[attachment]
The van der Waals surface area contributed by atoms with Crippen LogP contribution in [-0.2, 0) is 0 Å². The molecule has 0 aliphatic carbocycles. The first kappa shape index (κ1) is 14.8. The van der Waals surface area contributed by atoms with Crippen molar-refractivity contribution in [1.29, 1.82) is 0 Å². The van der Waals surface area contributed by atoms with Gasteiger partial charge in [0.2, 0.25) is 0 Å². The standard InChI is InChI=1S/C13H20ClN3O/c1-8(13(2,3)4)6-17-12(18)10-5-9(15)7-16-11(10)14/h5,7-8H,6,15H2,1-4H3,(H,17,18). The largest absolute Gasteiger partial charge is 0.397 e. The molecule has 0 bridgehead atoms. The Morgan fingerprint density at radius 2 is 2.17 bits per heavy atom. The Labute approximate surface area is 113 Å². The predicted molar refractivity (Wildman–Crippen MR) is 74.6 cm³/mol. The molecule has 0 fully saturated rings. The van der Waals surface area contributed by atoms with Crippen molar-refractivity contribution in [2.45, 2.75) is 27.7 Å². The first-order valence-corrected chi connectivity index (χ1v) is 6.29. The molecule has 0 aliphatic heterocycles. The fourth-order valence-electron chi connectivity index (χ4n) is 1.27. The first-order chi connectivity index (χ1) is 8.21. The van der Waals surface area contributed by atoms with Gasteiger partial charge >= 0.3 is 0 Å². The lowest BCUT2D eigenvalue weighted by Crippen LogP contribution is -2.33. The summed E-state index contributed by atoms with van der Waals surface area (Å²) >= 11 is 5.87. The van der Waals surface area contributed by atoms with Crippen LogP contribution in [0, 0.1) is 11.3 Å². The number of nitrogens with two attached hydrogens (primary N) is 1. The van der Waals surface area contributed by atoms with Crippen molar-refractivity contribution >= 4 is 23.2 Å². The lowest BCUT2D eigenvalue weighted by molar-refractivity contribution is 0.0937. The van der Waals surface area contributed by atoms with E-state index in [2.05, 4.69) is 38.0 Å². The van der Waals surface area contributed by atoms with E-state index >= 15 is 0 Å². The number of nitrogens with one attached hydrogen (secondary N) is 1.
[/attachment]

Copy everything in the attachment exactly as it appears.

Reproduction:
The van der Waals surface area contributed by atoms with Crippen LogP contribution in [-0.2, 0) is 0 Å². The molecule has 0 aliphatic carbocycles. The first kappa shape index (κ1) is 14.8. The van der Waals surface area contributed by atoms with Crippen molar-refractivity contribution in [1.29, 1.82) is 0 Å². The van der Waals surface area contributed by atoms with Gasteiger partial charge in [0.2, 0.25) is 0 Å². The standard InChI is InChI=1S/C13H20ClN3O/c1-8(13(2,3)4)6-17-12(18)10-5-9(15)7-16-11(10)14/h5,7-8H,6,15H2,1-4H3,(H,17,18). The largest absolute Gasteiger partial charge is 0.397 e. The molecule has 0 bridgehead atoms. The Morgan fingerprint density at radius 2 is 2.17 bits per heavy atom. The Labute approximate surface area is 113 Å². The predicted molar refractivity (Wildman–Crippen MR) is 74.6 cm³/mol. The molecule has 0 fully saturated rings. The van der Waals surface area contributed by atoms with Crippen molar-refractivity contribution in [2.45, 2.75) is 27.7 Å². The first-order valence-corrected chi connectivity index (χ1v) is 6.29. The molecule has 0 aliphatic heterocycles. The fourth-order valence-electron chi connectivity index (χ4n) is 1.27. The first-order chi connectivity index (χ1) is 8.21. The van der Waals surface area contributed by atoms with Gasteiger partial charge >= 0.3 is 0 Å². The lowest BCUT2D eigenvalue weighted by Crippen LogP contribution is -2.33. The summed E-state index contributed by atoms with van der Waals surface area (Å²) >= 11 is 5.87. The van der Waals surface area contributed by atoms with Crippen LogP contribution in [0, 0.1) is 11.3 Å². The number of nitrogens with two attached hydrogens (primary N) is 1. The van der Waals surface area contributed by atoms with Crippen molar-refractivity contribution >= 4 is 23.2 Å². The lowest BCUT2D eigenvalue weighted by molar-refractivity contribution is 0.0937. The van der Waals surface area contributed by atoms with E-state index in [2.05, 4.69) is 38.0 Å². The van der Waals surface area contributed by atoms with E-state index >= 15 is 0 Å². The number of nitrogens with one attached hydrogen (secondary N) is 1.